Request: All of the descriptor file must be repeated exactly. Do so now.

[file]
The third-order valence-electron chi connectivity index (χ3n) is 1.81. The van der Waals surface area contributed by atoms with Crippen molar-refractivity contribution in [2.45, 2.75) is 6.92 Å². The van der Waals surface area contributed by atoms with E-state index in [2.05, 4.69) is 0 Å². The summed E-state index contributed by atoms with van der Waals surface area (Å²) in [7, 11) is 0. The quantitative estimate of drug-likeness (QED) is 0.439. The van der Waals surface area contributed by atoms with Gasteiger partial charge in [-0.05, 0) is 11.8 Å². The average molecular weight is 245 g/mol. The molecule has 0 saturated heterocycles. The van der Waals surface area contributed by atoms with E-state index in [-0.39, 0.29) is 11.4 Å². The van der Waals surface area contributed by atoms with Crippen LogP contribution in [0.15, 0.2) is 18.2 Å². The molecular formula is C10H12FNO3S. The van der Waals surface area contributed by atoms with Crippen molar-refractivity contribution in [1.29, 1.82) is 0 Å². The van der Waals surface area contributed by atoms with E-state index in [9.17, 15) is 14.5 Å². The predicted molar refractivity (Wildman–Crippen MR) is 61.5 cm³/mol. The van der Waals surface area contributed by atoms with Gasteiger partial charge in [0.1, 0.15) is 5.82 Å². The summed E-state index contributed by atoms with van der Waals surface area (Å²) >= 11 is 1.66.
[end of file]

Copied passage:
The third-order valence-electron chi connectivity index (χ3n) is 1.81. The van der Waals surface area contributed by atoms with Crippen molar-refractivity contribution in [2.45, 2.75) is 6.92 Å². The van der Waals surface area contributed by atoms with E-state index in [2.05, 4.69) is 0 Å². The summed E-state index contributed by atoms with van der Waals surface area (Å²) in [7, 11) is 0. The quantitative estimate of drug-likeness (QED) is 0.439. The van der Waals surface area contributed by atoms with Gasteiger partial charge in [-0.05, 0) is 11.8 Å². The average molecular weight is 245 g/mol. The molecule has 0 saturated heterocycles. The van der Waals surface area contributed by atoms with E-state index in [-0.39, 0.29) is 11.4 Å². The van der Waals surface area contributed by atoms with Crippen LogP contribution in [0.15, 0.2) is 18.2 Å². The molecular formula is C10H12FNO3S. The van der Waals surface area contributed by atoms with Crippen molar-refractivity contribution in [1.29, 1.82) is 0 Å². The van der Waals surface area contributed by atoms with E-state index in [9.17, 15) is 14.5 Å². The predicted molar refractivity (Wildman–Crippen MR) is 61.5 cm³/mol. The van der Waals surface area contributed by atoms with Gasteiger partial charge in [0.1, 0.15) is 5.82 Å². The summed E-state index contributed by atoms with van der Waals surface area (Å²) >= 11 is 1.66.